- Petition on which the plaintiff seeks recovery against the city must be based on the claimed negligent transaction as set out in the notice given to the city, and plaintiff cannot proceed against the city upon acts of negligence different from those set out in that notice. City of Atlanta v. Harris, 52 Ga. App. 56, 182 S.E. 202 (1935).

Plaintiff's action for malicious prosecution was premature, as was plaintiff's ante litem notice to the defendant municipality, when plaintiff's indictment for theft of services had been dead-docketed, since termination of that prosecution in plaintiff's favor was a prerequisite to bringing of a malicious prosecution suit and dead-docketing of a case does not terminate a malicious prosecution case. Webster v. City of E. Point, 164 Ga. App. 605, 294 S.E.2d 588 (1982).

Premature suit grounds for abatement, not summary judgment.

- Compliance with O.C.G.A. § 36-33-5 is a condition precedent to filing suit against the city, but the filing of suit against the city prior to the expiration of 30 days from the time of filing the claim is a matter that is properly raised as a plea in abatement and not a proper subject for summary judgment. Jones v. City of Austell, 166 Ga. App. 808, 305 S.E.2d 653 (1983).

Dismissal, rather than summary judgment, is appropriate in cases when the merits cannot be reached because of the plaintiff's failure to satisfy the notice requirements of O.C.G.A. § 36-33-5. Robinette v. Johnston, 637 F. Supp. 922 (M.D. Ga. 1986).

Dismissal of premature suit is without prejudice.

- In cases in which the merits could not have been reached because of the failure of the plaintiff to satisfy a precondition, such as when a suit is filed prior to the expiration of 30 days from the time of filing the claim, the appropriate action is dismissal of the case on motion. Such a dismissal should be without prejudice, and, having no res judicata effect, would not bar the filing of another suit. Jones v. City of Austell, 166 Ga. App. 808, 305 S.E.2d 653 (1983).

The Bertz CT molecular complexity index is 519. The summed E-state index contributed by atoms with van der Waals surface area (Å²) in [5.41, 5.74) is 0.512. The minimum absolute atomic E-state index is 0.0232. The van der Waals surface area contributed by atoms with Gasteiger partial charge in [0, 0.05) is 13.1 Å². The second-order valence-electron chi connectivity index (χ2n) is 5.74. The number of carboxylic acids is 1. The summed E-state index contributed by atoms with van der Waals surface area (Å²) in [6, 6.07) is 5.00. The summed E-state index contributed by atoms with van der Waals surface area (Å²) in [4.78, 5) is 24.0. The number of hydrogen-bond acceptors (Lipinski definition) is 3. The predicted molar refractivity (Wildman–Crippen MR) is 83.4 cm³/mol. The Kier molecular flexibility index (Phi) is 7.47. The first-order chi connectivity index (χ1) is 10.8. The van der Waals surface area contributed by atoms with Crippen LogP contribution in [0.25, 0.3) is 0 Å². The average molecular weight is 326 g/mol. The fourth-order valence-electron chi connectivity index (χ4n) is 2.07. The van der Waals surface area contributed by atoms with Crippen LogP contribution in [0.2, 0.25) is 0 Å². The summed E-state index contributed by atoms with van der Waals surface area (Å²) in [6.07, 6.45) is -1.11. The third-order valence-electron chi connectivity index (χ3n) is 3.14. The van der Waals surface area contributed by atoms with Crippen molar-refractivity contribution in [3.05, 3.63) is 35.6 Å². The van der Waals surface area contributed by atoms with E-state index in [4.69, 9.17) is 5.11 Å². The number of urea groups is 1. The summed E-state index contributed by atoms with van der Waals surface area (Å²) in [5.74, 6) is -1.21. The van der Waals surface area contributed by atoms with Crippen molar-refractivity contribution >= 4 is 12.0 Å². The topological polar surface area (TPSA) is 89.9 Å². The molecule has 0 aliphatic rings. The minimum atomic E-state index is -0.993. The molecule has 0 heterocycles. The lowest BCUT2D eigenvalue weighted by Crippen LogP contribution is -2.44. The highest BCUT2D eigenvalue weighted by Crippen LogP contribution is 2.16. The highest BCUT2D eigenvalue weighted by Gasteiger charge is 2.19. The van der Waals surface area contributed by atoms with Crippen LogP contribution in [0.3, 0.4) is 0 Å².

Complaint properly amended after notice of claim given.

- Claim by an association of taxicab owners that a city violated procedural due process by failing to provide the association's members with proper notice of violations of regulations was improperly dismissed for failure to comply with the ante-litem notice requirements of O.C.G.A. § 36-33-5 when the association failed to give notice of the claim before filing the association's original complaint, withdrew the claim from the complaint, gave notice under O.C.G.A. § 36-33-5, and then amended the original complaint to add the claim; the notification could not have been accomplished simply by amending the complaint after the action was filed, and to the extent that City of Atlanta v. Fuller, 164 S.E.2d 364 (1968) held otherwise, that case was overruled, but the procedure followed by the association satisfied the procedural requirement of giving the city an opportunity to investigate the claim so as to determine whether to settle the claim without resorting to litigation, and the association was not procedurally barred from pursuing the association's claim for the alleged due process violations that occurred in the six months before the ante-litem notice was given. Atlanta Taxicab Co. Owners Ass'n v. City of Atlanta, 281 Ga. 342, 638 S.E.2d 307 (2006).

Effect of nonsuit on proof of notice.

- In an action against a municipality for personal injuries, duly renewed after the grant of a nonsuit in a substantially similar former action in the superior court, the former judgment cannot be taken as having determined that the petition was insufficient, and that the plaintiff had no right to recover, because plaintiff's notice of injury to the municipality was legally insufficient under this section, especially since it is not made to appear that the sufficiency of the notice was in anywise determined or questioned in the former action by demurrer (now motion to dismiss) or otherwise, or that the nonsuit was granted for any reason other than that the evidence as to negligence was insufficient to authorize a recovery. Jones v. Mayor of Savannah, 52 Ga. App. 537, 184 S.E. 353 (1936).

RESEARCH REFERENCES

Am. Jur. 2d.

- 56 Am. Jur. 2d, Municipal Corporations, Counties, and Other Political Subdivisions, § 598 et seq.